Draw a neat labelled diagram to show the nitrogen cycle.
Natural Resources Class 9 Extra Questions and Answers Science Chapter 14 img 2

Question 17.
Name any four carbon-containing molecules which are essential for human beings.
Answer:
The carbon-containing molecules essential for human beings are:

  1. Deoxyribonucleic acid-DNA
  2. Proteins
  3. Carbohydrates
  4.  Fats

Question 18.
Draw a well-labelled diagram to show the oxygen cycle in nature.
Answer:
Natural Resources Class 9 Extra Questions and Answers Science Chapter 14 img 3

Question 19.
(a) Why do terrestrial forms require freshwater?
(b) Mention any two processes involved in the water cycle.
Answer:
(a) Terrestrial forms require water for carrying out the various cellular and metabolic process which occur in their body.
(b) Two processes involved in the water cycle are: Evaporation of water from water bodies and precipitation of water in the form of rain, hail or snow.

Question 20.
What is the importance of greenhouse gases present in the atmosphere?
Answer:
The greenhouse gases like carbon dioxide and methane prevent the escape of heat from the Earth. Thus, these gases play an important role of keeping the average temperature of the Earth constant.

Question 21.
What is the greenhouse effect? What will happen if the concentration of greenhouse gases increase in the air?
Answer:
The phenomenon in which the incoming sunlight is allowed to pass through the atmosphere but heat radiated back from the planet’s surface is trapped by the gases like carbon dioxide, water vapour and methane present in the atmosphere is called the greenhouse effect.

Increase in concentration of greenhouse gases would prevent the escape of heat from the Earth, increase the average temperature worldwide and result in global warming. Global warming will cause a rise in sea and odd climatic changes due to faster melting of glaciers and polar ice caps.

Natural Resources Class 9 Extra Questions Short Answer Type 2

Question 1.
1. The circulation of carbon is important in nature. Give reasons for your answer.
2. Explain any two processes involved in the cycling of nitrogen in the environment.
Answer:
1. The circulation of carbon dioxide is important in nature as it helps in maintaining the balance of carbon dioxide and oxygen in the atmosphere. Carbon dioxide is taken up by plants for photosynthesis and oxygen released during photosynthesis is utilised by the plants and animals for respiration.

Hence, it is necessary to maintain the balance of these gases. Carbon dioxide gas gets cycled between the atmosphere and the living organisms. An excess of carbon dioxide in the atmosphere causes global warming due to the greenhouse effect.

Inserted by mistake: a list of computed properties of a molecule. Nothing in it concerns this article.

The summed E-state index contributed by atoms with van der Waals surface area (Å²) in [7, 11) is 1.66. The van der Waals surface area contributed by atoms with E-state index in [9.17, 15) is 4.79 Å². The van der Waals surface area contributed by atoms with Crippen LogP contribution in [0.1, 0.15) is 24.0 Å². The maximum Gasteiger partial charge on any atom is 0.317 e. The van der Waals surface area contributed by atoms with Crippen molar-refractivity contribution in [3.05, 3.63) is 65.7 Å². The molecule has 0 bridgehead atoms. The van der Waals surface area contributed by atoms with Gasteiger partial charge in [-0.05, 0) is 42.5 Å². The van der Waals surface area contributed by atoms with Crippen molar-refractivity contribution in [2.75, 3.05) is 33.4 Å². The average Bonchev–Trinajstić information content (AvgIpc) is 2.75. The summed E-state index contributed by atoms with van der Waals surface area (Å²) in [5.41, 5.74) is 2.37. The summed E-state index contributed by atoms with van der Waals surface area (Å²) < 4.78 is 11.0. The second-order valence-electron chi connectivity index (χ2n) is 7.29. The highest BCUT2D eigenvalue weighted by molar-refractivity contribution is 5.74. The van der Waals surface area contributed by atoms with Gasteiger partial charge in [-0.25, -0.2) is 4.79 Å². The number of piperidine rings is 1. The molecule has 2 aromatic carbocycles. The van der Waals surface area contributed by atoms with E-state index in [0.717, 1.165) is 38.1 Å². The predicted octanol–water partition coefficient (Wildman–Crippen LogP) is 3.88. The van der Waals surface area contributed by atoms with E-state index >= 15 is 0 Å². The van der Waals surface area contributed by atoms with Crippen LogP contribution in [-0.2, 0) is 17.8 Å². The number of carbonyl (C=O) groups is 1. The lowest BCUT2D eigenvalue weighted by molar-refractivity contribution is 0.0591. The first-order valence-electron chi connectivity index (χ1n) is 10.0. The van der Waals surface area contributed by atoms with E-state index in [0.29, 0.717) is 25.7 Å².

2. The two-process involved in the cycling of nitrogen in the environment are nitrogen fixation and ammonification.

(a) Nitrogen fixation in which the atmospheric nitrogen is converted into nitrites and nitrates which are water-soluble and are easily taken up the roots.

(b) Ammonification: Formation of ammonia due to the decomposition of dead organic matter is called as Ammonification.

Question 2.
State the reason for the following:
1. Excess burning of coal causes the greenhouse effect.
2. Soil is a mixture.
3. Temperature ranges from (-190°C -110°C) on the surface of the moon.
Answer:
1. Carbon dioxide gas is released during the burning of fuel like coal and petroleum. Carbon dioxide has a property due to which it allows rays of the Sun to pass through and reach the surface of the Earth but stops the long-wave infra-red radiations to pass through on being re-radiated from the surface of the Earth. Thus, carbon dioxide traps the heat rays of the Sun and causes the greenhouse effect.

2. Soil is a mixture of minerals, organic matter, gases, liquids, and the various organisms that together support life on Earth.

3. The moon does not have an atmosphere like that on the Earth which traps the heat rays of the Sun and keeps its warm. The atmosphere helps in checking rise in temperature during the day and the fall in temperature during night. So, in spite of being at the same distance from the Sun as the Earth, the temperature on moon ranges from (-190°C-110° C).

Question 3.
With the help of the diagram shows the carbon cycle in nature. What are the two ways in which carbon dioxide is fixed in the environment?
Answer:
The carbon cycle in nature can be depicted by the following diagram:
Natural Resources Class 9 Extra Questions and Answers Science Chapter 14 img 4
Carbon dioxide is fixed in the atmosphere by the following two ways:
1. Green plants utilise the carbon dioxide and convert it into glucose during photosynthesis.
2. Carbon dioxide dissolved in seawater in the form of carbonates gets used up by marine animals for the formation of their shells.

Question 4.
Sun as a natural factor helps in the formation of soil. Explain.
Answer:
The Sun helps in soil formation in the following ways:
Rocks expand when they get heated by the Sun during the day. During the night, the rocks cool down and contract. This results in the formation of cracks in the rocks as the rate of expansion and contraction are different. The rocks split and break into smaller pieces.

Question 5.
What is the percentage of oxygen in the atmosphere? Name any two compounds of oxygen found in nature. Name any three processes by which oxygen is used up in the atmosphere.
Answer:
The percentage of oxygen in the atmosphere is approximately 21%.
The diatomic form oxygen (O2) and the triatomic form ozone (O3) are the two forms in which oxygen is found in nature.